Imaging standard falls short in multiple myeloma


According to a study conducted at the University of Baltimore and involving 51 patients with multiple myeloma, the current standard of care for determining the extent of disease falls short when compared against another method.

Patients with multiple myeloma were given two types of tests to determine the extent of the cancer in their bodies. The standard of care, which is a radiographic skeletal survey, and the method in question, a low dose whole body CT examination.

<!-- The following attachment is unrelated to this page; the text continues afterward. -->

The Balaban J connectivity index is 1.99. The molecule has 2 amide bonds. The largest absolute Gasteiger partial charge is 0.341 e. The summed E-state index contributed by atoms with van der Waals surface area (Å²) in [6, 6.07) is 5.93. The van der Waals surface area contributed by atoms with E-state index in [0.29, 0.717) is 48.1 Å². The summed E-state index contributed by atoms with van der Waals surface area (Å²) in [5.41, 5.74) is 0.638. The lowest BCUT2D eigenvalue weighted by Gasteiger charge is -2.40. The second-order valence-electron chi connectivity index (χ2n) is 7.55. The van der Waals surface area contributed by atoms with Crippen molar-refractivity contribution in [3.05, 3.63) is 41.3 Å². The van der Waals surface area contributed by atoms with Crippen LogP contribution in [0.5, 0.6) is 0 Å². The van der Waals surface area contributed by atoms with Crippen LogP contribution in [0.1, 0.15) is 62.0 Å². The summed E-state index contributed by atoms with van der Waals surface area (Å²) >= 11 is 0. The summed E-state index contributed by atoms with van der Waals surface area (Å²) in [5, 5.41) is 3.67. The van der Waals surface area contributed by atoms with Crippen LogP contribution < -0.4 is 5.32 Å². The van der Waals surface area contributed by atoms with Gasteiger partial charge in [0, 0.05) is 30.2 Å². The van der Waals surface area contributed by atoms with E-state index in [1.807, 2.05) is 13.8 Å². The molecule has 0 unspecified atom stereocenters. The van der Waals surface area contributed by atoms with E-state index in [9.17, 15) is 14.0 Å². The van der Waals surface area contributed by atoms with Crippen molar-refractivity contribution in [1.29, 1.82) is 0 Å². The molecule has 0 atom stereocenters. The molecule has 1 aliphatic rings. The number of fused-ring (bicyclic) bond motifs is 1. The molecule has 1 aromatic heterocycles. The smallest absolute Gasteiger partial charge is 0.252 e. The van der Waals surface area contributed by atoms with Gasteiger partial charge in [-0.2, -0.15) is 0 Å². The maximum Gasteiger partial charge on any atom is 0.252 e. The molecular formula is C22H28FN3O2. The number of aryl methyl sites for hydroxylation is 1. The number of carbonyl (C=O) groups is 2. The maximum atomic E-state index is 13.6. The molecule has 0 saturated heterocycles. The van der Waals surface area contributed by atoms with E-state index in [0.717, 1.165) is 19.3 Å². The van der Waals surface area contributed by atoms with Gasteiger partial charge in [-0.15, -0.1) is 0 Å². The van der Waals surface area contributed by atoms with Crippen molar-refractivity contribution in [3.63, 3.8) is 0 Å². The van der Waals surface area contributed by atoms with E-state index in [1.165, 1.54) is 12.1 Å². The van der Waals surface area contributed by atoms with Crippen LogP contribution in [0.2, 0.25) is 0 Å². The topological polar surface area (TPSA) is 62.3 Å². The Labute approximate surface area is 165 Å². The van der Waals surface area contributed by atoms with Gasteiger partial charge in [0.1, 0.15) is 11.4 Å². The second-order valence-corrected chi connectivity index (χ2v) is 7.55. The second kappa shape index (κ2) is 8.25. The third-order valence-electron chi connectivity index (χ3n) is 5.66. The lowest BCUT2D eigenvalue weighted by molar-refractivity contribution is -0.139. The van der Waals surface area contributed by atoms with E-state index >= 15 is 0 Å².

What they found was that the total number of lesions detected in these patients with:

Low dose whole body CT: 968
Radiographic skeletal survey: 248

The study authors wrote that since stage decides treatment, as many as 31 of the patients in the study would have been staged at a different stage with low dose whole body CT; notably, 13 would have been upstaged from I to II, nine would have been upstaged from I to III and another nine would have been upstaged from II to III.

Low dose whole body CT was much better than radiographic skeletal survey in detecting lesions in the spine, ribs, sternum and flat bones.

Concerns over the radiation dose may be one reason why the test is not widely accepted in the United States.

Source: Medical News Today

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